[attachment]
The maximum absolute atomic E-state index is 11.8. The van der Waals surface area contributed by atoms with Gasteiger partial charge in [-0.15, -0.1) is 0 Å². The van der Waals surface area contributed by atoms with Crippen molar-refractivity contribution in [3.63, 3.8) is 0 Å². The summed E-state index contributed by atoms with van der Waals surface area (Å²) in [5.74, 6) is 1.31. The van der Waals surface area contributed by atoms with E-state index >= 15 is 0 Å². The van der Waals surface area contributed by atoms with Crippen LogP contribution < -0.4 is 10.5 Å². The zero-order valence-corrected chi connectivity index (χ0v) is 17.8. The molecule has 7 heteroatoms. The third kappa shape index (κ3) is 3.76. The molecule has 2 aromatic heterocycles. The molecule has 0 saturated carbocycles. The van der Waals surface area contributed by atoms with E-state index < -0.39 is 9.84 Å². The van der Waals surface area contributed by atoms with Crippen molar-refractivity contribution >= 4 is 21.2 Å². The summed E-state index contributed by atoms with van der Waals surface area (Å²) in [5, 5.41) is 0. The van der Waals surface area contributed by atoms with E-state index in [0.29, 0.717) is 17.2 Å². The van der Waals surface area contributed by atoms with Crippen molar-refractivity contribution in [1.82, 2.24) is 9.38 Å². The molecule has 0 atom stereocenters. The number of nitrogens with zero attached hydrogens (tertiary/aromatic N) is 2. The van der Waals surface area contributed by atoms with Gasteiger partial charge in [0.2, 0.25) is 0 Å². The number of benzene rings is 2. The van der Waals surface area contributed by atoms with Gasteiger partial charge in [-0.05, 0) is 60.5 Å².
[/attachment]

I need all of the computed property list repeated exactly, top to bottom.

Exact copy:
The maximum absolute atomic E-state index is 11.8. The van der Waals surface area contributed by atoms with Gasteiger partial charge in [-0.15, -0.1) is 0 Å². The van der Waals surface area contributed by atoms with Crippen molar-refractivity contribution in [3.63, 3.8) is 0 Å². The summed E-state index contributed by atoms with van der Waals surface area (Å²) in [5.74, 6) is 1.31. The van der Waals surface area contributed by atoms with E-state index >= 15 is 0 Å². The van der Waals surface area contributed by atoms with Crippen LogP contribution < -0.4 is 10.5 Å². The zero-order valence-corrected chi connectivity index (χ0v) is 17.8. The molecule has 7 heteroatoms. The third kappa shape index (κ3) is 3.76. The molecule has 2 aromatic heterocycles. The molecule has 0 saturated carbocycles. The van der Waals surface area contributed by atoms with E-state index < -0.39 is 9.84 Å². The van der Waals surface area contributed by atoms with Crippen molar-refractivity contribution >= 4 is 21.2 Å². The summed E-state index contributed by atoms with van der Waals surface area (Å²) in [5, 5.41) is 0. The van der Waals surface area contributed by atoms with E-state index in [0.29, 0.717) is 17.2 Å². The van der Waals surface area contributed by atoms with Crippen molar-refractivity contribution in [1.82, 2.24) is 9.38 Å². The molecule has 0 atom stereocenters. The number of nitrogens with zero attached hydrogens (tertiary/aromatic N) is 2. The van der Waals surface area contributed by atoms with Gasteiger partial charge in [0.2, 0.25) is 0 Å². The number of benzene rings is 2. The van der Waals surface area contributed by atoms with Gasteiger partial charge in [-0.05, 0) is 60.5 Å².